27. My mom started coloring her hair when’ she started greying. My grandma told her to stop coloring and just got grey (grandma had beautiful silver hair) so she did. A few months later grandma suggested she start coloring it.

  28. Great discussion! I have dyed my naturally brunette hair to cover the gray for the last ten years or so, and just recently made the decision to go natural. A few factors figured into my decision. I got tired of the money and the time that went into the upkeep, worrying about what sun and/or pool water would do to my color, packing special hair products to keep protect the color when traveling, etc. I also have friends who made the decision to go gray and are rocking it. I don’t buy into the myth that gray hair automatically equals looking old or unstylish.

    I recently found a couple of blogs about going gray and embracing aging that are rather inspiring:

    goinggrayblog.com
    linesofbeauty.com

  29. Thanks to Sherry (#24) for the inspiration. Another reason I am thinking of long hair is because my husband and I would like to some day travel around the world for a year and I don’t want to have to worry about my hair and getting a good cut. It is naturally curly, I don’t mind the color that it has turned out to be. Plus I like long hair, or at least the idea that I can have it up during the day and then down long for my husband in the evenings. I once read it could be like a “shining cape”. Anyway, the only thing I rather dread is the in between stage…the growing out part. But perhaps that can be liberating in its own way too! I love the idea that we can all do what makes us happiest in the long run. Hair is such a personal thing…luckily if we don’t like it, we can change it.

  30. The “in-between” is a little messy but I kept growing it out. I had my stylist put in fewer highlights over the last two years and a few lowlights here and there to blend everything. Sometimes I clipped my hair up especially in the summer. Sometimes I used hot rollers to give it some body (my hair is NOT thick). Mostly I kept it barely trimmed and let it grow. If you go to my website http://www.sherryjohns.com you can see how it looks now. Still dk.blonde on the ends with more gray coming in at the top but all in all I like how it’s all blending. I too got tired of the expense – thinking how better i could use the $$$. But I do admit I LOVED my highlights for years, mostly I think because my X believed to do anything with my hair was vain, altho I did keep it permed for years. My new DH loves me/my hair any way I choose :)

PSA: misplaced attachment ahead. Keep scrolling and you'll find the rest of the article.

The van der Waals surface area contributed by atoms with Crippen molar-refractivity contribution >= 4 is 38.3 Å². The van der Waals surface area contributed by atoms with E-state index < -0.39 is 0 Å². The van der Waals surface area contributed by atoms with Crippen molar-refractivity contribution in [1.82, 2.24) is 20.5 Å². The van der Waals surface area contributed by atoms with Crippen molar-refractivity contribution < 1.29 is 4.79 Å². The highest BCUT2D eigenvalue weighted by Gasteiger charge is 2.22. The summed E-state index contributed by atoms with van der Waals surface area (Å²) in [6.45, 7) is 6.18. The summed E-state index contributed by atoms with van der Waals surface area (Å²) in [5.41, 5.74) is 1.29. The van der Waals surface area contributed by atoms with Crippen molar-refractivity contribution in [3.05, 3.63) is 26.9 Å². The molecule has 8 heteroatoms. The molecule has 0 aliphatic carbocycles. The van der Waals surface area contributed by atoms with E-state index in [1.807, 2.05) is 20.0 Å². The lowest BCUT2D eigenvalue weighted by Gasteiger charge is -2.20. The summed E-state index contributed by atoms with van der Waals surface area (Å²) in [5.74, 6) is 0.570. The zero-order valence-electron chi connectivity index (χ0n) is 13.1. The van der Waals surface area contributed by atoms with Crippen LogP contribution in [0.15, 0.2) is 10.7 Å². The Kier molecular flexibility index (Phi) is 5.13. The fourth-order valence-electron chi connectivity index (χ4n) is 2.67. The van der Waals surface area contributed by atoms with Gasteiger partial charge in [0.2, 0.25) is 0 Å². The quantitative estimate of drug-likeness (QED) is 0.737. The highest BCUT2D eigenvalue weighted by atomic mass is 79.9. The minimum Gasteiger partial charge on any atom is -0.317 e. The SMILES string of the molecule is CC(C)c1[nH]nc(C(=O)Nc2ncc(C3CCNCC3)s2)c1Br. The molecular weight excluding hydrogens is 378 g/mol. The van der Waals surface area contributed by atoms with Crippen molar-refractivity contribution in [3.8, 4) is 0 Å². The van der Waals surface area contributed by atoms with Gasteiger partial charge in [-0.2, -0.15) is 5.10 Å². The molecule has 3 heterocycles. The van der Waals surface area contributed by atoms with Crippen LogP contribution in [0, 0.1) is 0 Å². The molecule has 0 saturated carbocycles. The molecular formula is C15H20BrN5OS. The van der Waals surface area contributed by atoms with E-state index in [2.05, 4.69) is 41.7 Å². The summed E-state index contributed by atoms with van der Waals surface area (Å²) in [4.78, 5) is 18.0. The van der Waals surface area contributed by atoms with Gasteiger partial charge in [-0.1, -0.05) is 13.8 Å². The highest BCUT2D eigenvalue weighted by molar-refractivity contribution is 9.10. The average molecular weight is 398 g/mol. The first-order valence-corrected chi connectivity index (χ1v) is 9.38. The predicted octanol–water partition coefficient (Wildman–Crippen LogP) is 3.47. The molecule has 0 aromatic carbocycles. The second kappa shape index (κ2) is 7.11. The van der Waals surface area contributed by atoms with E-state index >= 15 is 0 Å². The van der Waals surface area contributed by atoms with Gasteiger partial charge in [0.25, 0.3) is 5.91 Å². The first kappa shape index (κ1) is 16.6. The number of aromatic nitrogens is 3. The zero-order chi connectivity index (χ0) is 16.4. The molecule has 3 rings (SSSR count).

31. I went gray at a young age…. didn’t color my hair – never planned to color my hair. Then one day after I was completely gray at age 45 I saw a picture of me and realized “wow, I look old”. So I went home from work, asked my husband what he thought about me coloring my hair and he said whatever I wanted to do was fine as long as it wasn’t blue something. So – I colored it back to what it was before the gray started to appear. Wow! It did a lot for my self esteem. So – I go every 6 weeks and get all fixed up by a dear friend whom is also my beautifician. Best thing I ever did for myself. If you want to color it – do it. If you don’t – don’t. Do whatever makes you feel good about YOU!

  32. I’m turning 34 in a few weeks, and have been seeing whites in my dark brown hair for several years. It hasn’t been enough to risk my really nice natural color over yet, but I worried. I felt like I’d have to dye at a certain stage or it’d look like I’d “let myself go”, like I didn’t take care of myself. Then, the other day, I pulled my hair back on the sides and saw all the silver hairs and suddenly thought they were actually kind of pretty, like silver accessories. The relief I felt was a little shocking, but really nice too. Silver accessories. I could like that.

  33. My grandmother is an 85 year-old red head. She is the spunkiest darling I know. I don’t know when she ceased to be actually red and became bottle red. But I’m so glad she decided to stay red. It is part of her. And the part of her that I inherited. If red is part of who you are, darling, find a wonderful colorist and go for it.

  34. I consider myself blonde, but after my son was born, I started going mouse. Not attractive. It made me feel ugly. So, I started coloring my hair back to it’s natural color, or at least what I considered y natural color. At one point, I decided to dye it back to my roots, and went dark. It was fun to be dark, and then I let it all grow out without touching the color, and lo and behold it was blond again.

    Hair is funny.

    I say do whatever makes you feel pretty. Get a cheap box, splurge for highlights (which is what I do now, but only twice a year. They’re expensive, I’m cheap.), or experiment, or leave it alone. They’re are lots and lots of options, and the beauty of hair is that almost all of those options are temporary and can easily be changed if you decide it’s not what you want, or if you want something different. But I’m comfortable with coloring my hair, I make no secret that I do, and like I said, it makes me feel good. Do what makes you feel good. Red from a bottle can be awesome too!